PayPal said Friday that the company will no longer sponsor the Phoenix Suns if owner Robert Sarver remains part of the franchise when his suspension ends.
And the National Basketball Players Association later made its stance clear, with executive director Tamika Tremaglio telling ESPN NBA players want Sarver banned for life.
PayPal said its current partnership agreement with the Suns will end after the upcoming 2022-2023 season, meaning it will expire during Sarver’s one-year suspension from the NBA. Sarver was suspended this week, plus a $10 million fine, after an investigation revealed a pattern of lewd, misogynistic and racist statements and behavior during his 18 years as the owner of the Suns.
In a statement, PayPal president and CEO Dan Schulman pointed to his company’s “strong track record in fighting racism, sexism and all forms of discrimination” and said Sarver’s behavior was “unacceptable and contrary to our values.” is.
“In light of the findings of the NBA investigation, we will not renew our sponsorship if Robert Sarver remains involved with the Suns organization after his suspension,” Schulman said.
Schulman said PayPal will continue to support the team, its players “and the experienced and diverse talent that now leads the organization,” including coach Monty Williams, general manager James Jones, assistant general manager Morgan Cato and senior vice president of people. and culture Kim Corbitt.
Williams, Jones, Cato and Corbitt are black. The investigation into Sarver found that he “repeated or claimed to repeat the N-word at least five times during his tenure with the Suns,” although it noted that the independent attorneys hired by the NBA to conduct the investigation,” not have discovered that Sarver used this racially insensitive language with the intent to humiliate or denigrate”.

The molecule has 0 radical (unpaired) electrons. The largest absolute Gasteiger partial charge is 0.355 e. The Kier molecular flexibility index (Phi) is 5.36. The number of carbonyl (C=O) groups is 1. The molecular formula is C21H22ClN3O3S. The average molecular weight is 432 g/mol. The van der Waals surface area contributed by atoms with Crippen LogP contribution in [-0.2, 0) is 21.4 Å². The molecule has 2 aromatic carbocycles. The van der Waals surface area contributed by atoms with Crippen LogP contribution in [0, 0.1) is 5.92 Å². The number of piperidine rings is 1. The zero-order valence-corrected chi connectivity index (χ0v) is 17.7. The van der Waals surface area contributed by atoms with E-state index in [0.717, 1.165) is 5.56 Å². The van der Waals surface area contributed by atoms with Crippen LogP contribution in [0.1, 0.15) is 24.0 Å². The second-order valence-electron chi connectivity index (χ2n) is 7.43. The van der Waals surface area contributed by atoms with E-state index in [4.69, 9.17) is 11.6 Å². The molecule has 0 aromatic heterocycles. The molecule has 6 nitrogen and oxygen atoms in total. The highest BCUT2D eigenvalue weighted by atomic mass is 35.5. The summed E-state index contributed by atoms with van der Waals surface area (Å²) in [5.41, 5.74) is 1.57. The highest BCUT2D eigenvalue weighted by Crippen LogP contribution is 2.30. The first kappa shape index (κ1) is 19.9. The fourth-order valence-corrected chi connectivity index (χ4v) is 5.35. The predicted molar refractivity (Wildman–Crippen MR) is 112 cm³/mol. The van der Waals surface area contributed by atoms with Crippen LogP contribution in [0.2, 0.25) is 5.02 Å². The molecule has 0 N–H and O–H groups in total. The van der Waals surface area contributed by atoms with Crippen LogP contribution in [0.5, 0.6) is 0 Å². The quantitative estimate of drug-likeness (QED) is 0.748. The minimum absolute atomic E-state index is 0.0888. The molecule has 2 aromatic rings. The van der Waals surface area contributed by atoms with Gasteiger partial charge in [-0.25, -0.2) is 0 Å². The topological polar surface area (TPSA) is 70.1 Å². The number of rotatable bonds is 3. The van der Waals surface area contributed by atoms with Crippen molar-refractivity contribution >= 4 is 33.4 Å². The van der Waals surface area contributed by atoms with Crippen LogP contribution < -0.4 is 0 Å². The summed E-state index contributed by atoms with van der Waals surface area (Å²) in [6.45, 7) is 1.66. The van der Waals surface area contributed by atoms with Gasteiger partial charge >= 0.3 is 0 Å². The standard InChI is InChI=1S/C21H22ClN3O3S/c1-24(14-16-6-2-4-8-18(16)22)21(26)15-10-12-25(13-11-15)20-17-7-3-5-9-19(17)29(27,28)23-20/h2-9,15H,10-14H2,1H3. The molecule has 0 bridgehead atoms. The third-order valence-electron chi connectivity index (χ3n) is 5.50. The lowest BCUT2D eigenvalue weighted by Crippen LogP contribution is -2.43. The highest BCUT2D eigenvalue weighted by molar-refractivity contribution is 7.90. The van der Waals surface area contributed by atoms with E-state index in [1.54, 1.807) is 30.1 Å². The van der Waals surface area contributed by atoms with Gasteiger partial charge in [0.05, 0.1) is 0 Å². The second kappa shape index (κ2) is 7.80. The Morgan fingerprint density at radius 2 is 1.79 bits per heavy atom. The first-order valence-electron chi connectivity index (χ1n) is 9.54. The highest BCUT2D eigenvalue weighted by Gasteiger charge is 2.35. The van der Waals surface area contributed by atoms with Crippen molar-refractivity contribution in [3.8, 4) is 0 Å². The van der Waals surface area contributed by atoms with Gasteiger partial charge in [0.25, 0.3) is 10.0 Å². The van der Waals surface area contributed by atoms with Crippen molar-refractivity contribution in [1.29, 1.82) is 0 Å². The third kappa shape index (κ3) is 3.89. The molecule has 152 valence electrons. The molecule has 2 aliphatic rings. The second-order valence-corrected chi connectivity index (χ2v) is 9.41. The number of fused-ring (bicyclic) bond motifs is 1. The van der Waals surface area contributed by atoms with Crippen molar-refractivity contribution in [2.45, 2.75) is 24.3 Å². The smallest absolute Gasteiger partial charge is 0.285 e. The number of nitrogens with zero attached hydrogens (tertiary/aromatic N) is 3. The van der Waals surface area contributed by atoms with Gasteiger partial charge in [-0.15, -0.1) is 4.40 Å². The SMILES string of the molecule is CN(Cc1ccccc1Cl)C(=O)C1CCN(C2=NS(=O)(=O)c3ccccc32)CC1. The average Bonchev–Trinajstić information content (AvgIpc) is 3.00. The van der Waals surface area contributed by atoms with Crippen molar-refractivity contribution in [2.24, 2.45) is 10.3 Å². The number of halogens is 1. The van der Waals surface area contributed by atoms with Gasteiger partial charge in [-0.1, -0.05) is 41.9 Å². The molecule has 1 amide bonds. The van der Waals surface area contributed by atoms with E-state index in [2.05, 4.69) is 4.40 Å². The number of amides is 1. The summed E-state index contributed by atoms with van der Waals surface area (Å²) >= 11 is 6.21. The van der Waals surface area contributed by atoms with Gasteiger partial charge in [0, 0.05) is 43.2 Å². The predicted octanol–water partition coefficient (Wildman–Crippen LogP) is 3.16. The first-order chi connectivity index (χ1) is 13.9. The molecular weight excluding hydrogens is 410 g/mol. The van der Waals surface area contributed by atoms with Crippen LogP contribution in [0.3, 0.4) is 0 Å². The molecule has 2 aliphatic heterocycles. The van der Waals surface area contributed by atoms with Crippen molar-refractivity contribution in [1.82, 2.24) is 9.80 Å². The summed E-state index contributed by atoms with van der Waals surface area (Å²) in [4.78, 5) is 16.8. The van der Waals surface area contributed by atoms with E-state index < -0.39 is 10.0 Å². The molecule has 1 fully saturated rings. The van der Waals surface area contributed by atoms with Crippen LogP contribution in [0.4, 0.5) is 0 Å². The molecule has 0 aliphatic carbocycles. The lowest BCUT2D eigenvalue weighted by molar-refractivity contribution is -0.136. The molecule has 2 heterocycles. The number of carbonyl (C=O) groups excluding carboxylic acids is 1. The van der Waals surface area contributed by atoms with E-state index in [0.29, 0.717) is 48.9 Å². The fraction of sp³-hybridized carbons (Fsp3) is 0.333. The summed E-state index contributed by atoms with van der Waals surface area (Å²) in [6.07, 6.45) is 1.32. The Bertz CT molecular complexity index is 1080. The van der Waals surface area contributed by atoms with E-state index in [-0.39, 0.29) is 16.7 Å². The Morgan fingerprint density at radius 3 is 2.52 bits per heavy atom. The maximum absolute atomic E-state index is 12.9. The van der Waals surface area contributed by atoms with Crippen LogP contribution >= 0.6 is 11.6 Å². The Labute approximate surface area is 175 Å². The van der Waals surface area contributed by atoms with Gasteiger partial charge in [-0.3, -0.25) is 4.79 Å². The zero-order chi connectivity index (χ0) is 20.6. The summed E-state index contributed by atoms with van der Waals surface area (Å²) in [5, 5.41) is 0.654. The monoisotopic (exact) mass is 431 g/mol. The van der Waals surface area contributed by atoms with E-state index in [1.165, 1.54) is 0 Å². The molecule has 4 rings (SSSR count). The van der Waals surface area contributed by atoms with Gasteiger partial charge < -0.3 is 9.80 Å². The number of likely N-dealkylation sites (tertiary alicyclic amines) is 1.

PayPal’s statement came a day after Sun’s vice chairman Jahm Najafi called on Sarver to resign, saying there should be “zero tolerance” for lewd, misogynistic and racist behavior in every workplace. Some players, including Suns guard Chris Paul – a former president of the National Basketball Players Association – and Los Angeles Lakers star LeBron James, have also said the NBA sanctions against Sarver do not go far enough.
Those statements from Paul and James came Wednesday, hours after NBA Commissioner Adam Silver laid out some of his reasons for deciding on a suspension and that the fine was the appropriate sanction. On Friday, Tremaglio told ESPN that the union “absolutely” wants Sarver removed from the competition.
“While we understand that there has been a thorough investigation and we are very pleased that the NBA has been able to follow through because that is clearly something we want to see happen, we also want to make it very clear that we don’t want him back in. a position where he will influence our players and those our players serve on a daily basis,” Tremaglio said in a televised interview.
PayPal is based in San Jose, California. The digital payments technology platform and company has also partnered with the WNBA’s Phoenix Mercury and a Spanish soccer team, both owned by Sarver.
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